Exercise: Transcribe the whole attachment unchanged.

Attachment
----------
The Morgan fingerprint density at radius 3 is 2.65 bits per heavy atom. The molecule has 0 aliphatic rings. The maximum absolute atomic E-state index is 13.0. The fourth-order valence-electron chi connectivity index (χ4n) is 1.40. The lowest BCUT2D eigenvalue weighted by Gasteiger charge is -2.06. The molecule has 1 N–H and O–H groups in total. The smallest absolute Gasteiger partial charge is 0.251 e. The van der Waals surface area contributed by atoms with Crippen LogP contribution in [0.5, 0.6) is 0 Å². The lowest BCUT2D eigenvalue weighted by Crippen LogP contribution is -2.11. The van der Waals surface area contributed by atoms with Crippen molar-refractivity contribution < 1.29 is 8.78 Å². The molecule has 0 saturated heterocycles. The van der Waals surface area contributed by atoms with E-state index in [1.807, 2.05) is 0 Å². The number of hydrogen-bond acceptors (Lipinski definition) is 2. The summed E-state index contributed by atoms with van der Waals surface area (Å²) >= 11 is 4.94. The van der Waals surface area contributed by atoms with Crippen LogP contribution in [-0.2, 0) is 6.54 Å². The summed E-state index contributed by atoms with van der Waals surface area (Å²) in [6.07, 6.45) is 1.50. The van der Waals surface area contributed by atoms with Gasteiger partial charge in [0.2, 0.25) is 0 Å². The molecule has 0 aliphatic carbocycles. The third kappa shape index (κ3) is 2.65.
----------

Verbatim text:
The Morgan fingerprint density at radius 3 is 2.65 bits per heavy atom. The molecule has 0 aliphatic rings. The maximum absolute atomic E-state index is 13.0. The fourth-order valence-electron chi connectivity index (χ4n) is 1.40. The lowest BCUT2D eigenvalue weighted by Gasteiger charge is -2.06. The molecule has 1 N–H and O–H groups in total. The smallest absolute Gasteiger partial charge is 0.251 e. The van der Waals surface area contributed by atoms with Crippen LogP contribution in [0.5, 0.6) is 0 Å². The lowest BCUT2D eigenvalue weighted by Crippen LogP contribution is -2.11. The van der Waals surface area contributed by atoms with Crippen molar-refractivity contribution < 1.29 is 8.78 Å². The molecule has 0 saturated heterocycles. The van der Waals surface area contributed by atoms with E-state index in [1.807, 2.05) is 0 Å². The number of hydrogen-bond acceptors (Lipinski definition) is 2. The summed E-state index contributed by atoms with van der Waals surface area (Å²) >= 11 is 4.94. The van der Waals surface area contributed by atoms with Crippen LogP contribution in [-0.2, 0) is 6.54 Å². The summed E-state index contributed by atoms with van der Waals surface area (Å²) in [6.07, 6.45) is 1.50. The van der Waals surface area contributed by atoms with Gasteiger partial charge in [0.2, 0.25) is 0 Å². The molecule has 0 aliphatic carbocycles. The third kappa shape index (κ3) is 2.65.